Securities Law

New SEC cyber unit makes first filing, and it's over a cryptocurrency sale

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On Friday, the Securities and Exchange Commission filed and obtained an emergency action against PlexCorps, a Canadian company promoting an initial coin offering, or ICO.

In the filing (PDF), the SEC claimed that PlexCorps, led by “recidivist securities law violator” Dominic Lacroix and his partner Sabrina Paradis-Royer, misappropriated investor funds “illegally raised through the fraudulent and unregistered offer and sale of securities called ‘PlexCoin’ or ‘PlexCoin tokens’ in a purposed ‘initial coin offering.’”

PlexCorps, the complaint says, had obtained $15 million from investors since August 2017 with the promise of “rewards of 1,354 percent in 29 days or less.” These statements were a part of a general solicitation posted online and distributed around the world, including the U.S.

“This first cyber unit case hits all of the characteristics of a full-fledged cyber scam and is exactly the kind of misconduct the unit will be pursuing,” said Robert Cohen, chief of the cyber unit, in a press release. “We acted quickly to protect retail investors from this initial coin offering’s false promises.” The SEC’s cyber unit was created in September, and this is its first filing.

An ICO, sometimes called a token sale or token generation event, is a funding mechanism that issues cryptocurrency coins or “tokens” to investors and purchasers that can be sold for government-backed money or used to access a blockchain network’s utility, like a smart contract or digital marketplace.

The emergency action, filed with the U.S. District Court for the Eastern District of New York, freezes the assets of PlexCorps, Lacroix and Paradis-Royer.

Earlier this year, a Quebec tribunal issued an injunction against Lacroix and PlexCorps and later enjoined Paradis-Royer from “engaging in the unregistered offering of PlexCoin tokens,” according to the complaint.

As of Monday afternoon, PlexCorps’ website was still operational. PlexCorps did not immediately respond to a request for comment.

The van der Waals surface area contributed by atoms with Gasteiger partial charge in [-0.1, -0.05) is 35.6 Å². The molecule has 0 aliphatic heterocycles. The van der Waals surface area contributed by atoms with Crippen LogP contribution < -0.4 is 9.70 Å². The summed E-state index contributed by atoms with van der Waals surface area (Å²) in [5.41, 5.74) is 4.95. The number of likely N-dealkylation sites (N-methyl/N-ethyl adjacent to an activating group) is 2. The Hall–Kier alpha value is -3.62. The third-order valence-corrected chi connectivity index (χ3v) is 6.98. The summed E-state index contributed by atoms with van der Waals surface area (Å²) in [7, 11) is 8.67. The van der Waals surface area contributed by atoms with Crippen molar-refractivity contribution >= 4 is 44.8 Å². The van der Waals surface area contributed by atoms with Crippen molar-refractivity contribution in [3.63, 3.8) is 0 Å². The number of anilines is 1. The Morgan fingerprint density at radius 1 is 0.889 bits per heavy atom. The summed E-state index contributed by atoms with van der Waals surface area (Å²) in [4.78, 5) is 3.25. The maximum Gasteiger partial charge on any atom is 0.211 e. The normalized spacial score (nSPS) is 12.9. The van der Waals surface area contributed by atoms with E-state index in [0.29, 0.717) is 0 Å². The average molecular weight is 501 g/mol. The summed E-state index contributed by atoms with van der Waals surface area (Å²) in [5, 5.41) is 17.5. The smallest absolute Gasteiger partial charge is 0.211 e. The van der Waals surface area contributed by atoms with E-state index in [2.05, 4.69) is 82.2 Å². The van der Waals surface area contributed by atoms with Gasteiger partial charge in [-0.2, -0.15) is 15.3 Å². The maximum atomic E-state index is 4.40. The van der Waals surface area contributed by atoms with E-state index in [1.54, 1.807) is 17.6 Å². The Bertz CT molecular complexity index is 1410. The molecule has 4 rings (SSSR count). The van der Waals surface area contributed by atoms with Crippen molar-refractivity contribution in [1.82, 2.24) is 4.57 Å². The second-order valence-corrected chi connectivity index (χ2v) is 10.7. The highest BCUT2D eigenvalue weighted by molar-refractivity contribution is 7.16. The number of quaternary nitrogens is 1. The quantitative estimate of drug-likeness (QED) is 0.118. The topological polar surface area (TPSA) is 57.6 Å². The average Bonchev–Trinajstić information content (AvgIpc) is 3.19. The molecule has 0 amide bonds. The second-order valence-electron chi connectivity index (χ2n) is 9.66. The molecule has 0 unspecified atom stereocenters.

ICOs have received increased attention from investors, fraudsters and regulators over the last year. According to Coinschedule, an ICO information aggregator, in the 11 months preceding December 2017, more than 200 ICOs raised $3.6 billion in funds, around 40 times more than over the same period a year before.

This digital gold rush has also opened new opportunities for bad actors.

In one 2017 Investor Alert, the SEC wrote that “fraudsters often try to use the lure of new and emerging technologies to convince potential victims to invest their money in scams. These frauds include ‘pump-and-dump’ and market manipulation schemes involving publicly traded companies that claim to provide exposure to these new technologies.”

PlexCorps is not the first ICO to be confronted by the SEC. Earlier this year, the agency issued trading suspensions for four companies with ICOs or “coin/token-related events” that were a threat to “investors and the public interest.”

The agency recommends that people considering an investment in an ICO should do their research, look for a company’s SEC filings in the EDGAR system and be wary of any ICO claiming to be “SEC-compliant” without explaining how the offering complies with securities law.

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